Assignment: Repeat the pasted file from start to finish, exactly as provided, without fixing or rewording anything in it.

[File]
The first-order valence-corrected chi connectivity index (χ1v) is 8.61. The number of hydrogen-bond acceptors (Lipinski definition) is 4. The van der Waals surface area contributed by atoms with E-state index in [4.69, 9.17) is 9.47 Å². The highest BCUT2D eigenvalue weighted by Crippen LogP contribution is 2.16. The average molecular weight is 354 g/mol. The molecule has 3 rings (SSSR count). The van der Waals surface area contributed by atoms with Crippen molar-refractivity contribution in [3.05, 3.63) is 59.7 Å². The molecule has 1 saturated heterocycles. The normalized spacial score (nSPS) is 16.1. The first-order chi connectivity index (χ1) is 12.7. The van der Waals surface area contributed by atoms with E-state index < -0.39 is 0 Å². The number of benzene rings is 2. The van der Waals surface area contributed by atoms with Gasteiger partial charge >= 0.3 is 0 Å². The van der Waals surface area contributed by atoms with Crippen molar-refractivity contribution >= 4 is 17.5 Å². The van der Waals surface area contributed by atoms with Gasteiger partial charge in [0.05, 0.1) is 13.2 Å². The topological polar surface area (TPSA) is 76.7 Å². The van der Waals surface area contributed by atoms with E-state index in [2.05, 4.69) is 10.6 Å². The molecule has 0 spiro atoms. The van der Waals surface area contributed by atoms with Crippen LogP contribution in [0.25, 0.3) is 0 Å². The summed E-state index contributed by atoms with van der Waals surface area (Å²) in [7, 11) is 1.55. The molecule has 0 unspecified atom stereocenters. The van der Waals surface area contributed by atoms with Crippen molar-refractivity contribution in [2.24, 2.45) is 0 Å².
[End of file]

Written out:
The first-order valence-corrected chi connectivity index (χ1v) is 8.61. The number of hydrogen-bond acceptors (Lipinski definition) is 4. The van der Waals surface area contributed by atoms with E-state index in [4.69, 9.17) is 9.47 Å². The highest BCUT2D eigenvalue weighted by Crippen LogP contribution is 2.16. The average molecular weight is 354 g/mol. The molecule has 3 rings (SSSR count). The van der Waals surface area contributed by atoms with Crippen molar-refractivity contribution in [3.05, 3.63) is 59.7 Å². The molecule has 1 saturated heterocycles. The normalized spacial score (nSPS) is 16.1. The first-order chi connectivity index (χ1) is 12.7. The van der Waals surface area contributed by atoms with E-state index < -0.39 is 0 Å². The number of benzene rings is 2. The van der Waals surface area contributed by atoms with Gasteiger partial charge >= 0.3 is 0 Å². The van der Waals surface area contributed by atoms with Crippen molar-refractivity contribution >= 4 is 17.5 Å². The van der Waals surface area contributed by atoms with Gasteiger partial charge in [0.05, 0.1) is 13.2 Å². The topological polar surface area (TPSA) is 76.7 Å². The van der Waals surface area contributed by atoms with E-state index in [2.05, 4.69) is 10.6 Å². The molecule has 0 spiro atoms. The van der Waals surface area contributed by atoms with Crippen LogP contribution in [0.25, 0.3) is 0 Å². The summed E-state index contributed by atoms with van der Waals surface area (Å²) in [7, 11) is 1.55. The molecule has 0 unspecified atom stereocenters. The van der Waals surface area contributed by atoms with Crippen molar-refractivity contribution in [2.24, 2.45) is 0 Å².